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JP MORGAN: THE JOBLESS RECOVERY WON’T BE SO BAD

The strategy outlook at JP Morgan is little changed over the last week despite some sobering news out of the labor department last Friday.   The bad news on jobs is no longer a surprise to investors and history has shown that past jobless recoveries were dealt with fine by most major asset classes.  Although the jobless recovery creates some greater headwinds than most recoveries it is not an immediate headwind as JP Morgan analysts continue to see a flight into equities as portfolio managers chase performance in to year-end.

While many investors (including your truly) have expressed their dislike for the Fed’s liquidity induced “recovery” JP Morgan sees no issues with it.  In fact, they see it as a normalization of the allocation of capital in the markets:

There are widespread doubts about the wisdom of relying on the asset reflation trade as the main rationale for being long assets. To many, it seems almost morally wrong that a “wall of liquidity” is pushing asset prices up and ahead of economic fundamentals. We disagree. For one, we believe that it is less the quantity of money and more its price that is the driver of higher asset values. Global holdings of cash instruments have come down significantly as a share of total financial assets to near their 20-year average. The next phase of higher asset prices will likely be driven by market participants going underweight cash, in line with the low return on cash and falling volatility.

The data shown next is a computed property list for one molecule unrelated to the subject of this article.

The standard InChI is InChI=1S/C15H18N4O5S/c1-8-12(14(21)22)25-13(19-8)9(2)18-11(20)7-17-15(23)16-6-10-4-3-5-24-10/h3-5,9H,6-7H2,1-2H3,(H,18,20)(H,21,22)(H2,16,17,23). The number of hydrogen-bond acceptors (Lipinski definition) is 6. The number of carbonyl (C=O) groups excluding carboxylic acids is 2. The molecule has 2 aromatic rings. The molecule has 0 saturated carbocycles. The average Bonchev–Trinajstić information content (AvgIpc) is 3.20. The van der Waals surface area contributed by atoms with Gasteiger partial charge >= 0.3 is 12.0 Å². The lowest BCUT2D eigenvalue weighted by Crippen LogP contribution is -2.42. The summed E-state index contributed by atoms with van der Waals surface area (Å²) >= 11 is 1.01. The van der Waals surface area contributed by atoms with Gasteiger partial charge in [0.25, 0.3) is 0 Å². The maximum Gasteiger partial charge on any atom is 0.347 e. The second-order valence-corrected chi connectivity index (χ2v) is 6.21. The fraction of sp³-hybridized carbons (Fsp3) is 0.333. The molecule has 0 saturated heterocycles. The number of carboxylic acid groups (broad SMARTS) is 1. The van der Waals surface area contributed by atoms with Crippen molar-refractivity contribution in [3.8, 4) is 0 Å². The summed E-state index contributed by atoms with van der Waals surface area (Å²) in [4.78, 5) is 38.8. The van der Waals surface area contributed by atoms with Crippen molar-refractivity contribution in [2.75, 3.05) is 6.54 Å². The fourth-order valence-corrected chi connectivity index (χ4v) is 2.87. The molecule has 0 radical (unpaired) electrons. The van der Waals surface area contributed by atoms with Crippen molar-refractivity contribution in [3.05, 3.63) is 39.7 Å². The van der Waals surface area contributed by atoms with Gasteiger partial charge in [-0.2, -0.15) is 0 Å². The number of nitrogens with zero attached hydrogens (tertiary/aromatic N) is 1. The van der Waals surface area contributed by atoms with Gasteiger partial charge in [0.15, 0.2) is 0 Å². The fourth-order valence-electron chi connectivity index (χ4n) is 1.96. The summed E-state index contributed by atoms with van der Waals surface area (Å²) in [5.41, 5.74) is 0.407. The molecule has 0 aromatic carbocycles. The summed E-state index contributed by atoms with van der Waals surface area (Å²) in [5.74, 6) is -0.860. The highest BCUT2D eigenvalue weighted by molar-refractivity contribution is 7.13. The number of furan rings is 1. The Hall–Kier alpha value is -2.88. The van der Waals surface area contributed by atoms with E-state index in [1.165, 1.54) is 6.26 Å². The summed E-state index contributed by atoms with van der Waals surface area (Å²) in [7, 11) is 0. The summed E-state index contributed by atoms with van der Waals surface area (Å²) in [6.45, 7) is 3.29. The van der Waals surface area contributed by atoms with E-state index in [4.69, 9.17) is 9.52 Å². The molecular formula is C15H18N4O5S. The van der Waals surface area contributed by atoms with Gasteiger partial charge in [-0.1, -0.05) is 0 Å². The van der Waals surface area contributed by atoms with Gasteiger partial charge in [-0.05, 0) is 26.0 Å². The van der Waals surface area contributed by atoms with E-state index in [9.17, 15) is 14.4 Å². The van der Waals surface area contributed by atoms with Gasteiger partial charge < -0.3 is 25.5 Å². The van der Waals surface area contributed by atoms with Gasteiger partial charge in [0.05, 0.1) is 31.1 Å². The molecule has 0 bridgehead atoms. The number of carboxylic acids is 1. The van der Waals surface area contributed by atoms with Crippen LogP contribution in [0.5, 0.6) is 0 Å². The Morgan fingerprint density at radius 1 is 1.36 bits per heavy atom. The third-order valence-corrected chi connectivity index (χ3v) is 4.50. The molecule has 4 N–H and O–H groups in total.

Another common concern is that equities have gotten ahead of the real economy.  Again, JP Morgan sees this as being a perfectly normal part of the recovery process.  Equities are simply discounting the much better economy going forward:

Equities and credit have recovered much faster than the economy, and though hard to prove, they have run way ahead of so-called fundamentals. Even if this is the case, we would argue that this is not a negative, but exactly the purpose of monetary easing. Economists call it the monetary transmission mechanism, because it is through lower funding coats and improved asset prices that monetary policy will affect the economy. Given the greater importance of asset prices in the modern economy, we increasingly find that asset price movements create their own fundamentals, rather than the other way around.

They are quite confident that the coming 3 months will continue to be characterized by this move out of low risk assets into higher risk assets:

In short, we rely mostly on falling uncertainty and volatility to induce market participants to move out of cash into better yielding assets, which means fixed income and equities. This force is indeed uneven, and may even go dormant as we approach year-end when there is a tendency to reduce risk, but we are confident in its impact over the coming three months.

Perhaps most importantly, they see investors chasing performance as money managers are forced to buy into the rally heading into year-end:

Pressure on equity fund managers underperforming their benchmarks is also supportive of equity markets toward year-end. We find that the performance of equities between October and year-end appears to be positively related to the percentage of equity fund managers “underperforming by 500bp.” This year, 23% are underperforming their benchmarks by 500bp, which is above the median level. When managers have trailed by around 23% through October, the S&P 500 has risen approaching year-end 83% of the time, with a typical gain of 5.1%

While their outlook might not be entirely conventional it is hard to argue with the firm that has been exactly dead right about the entire recovery.

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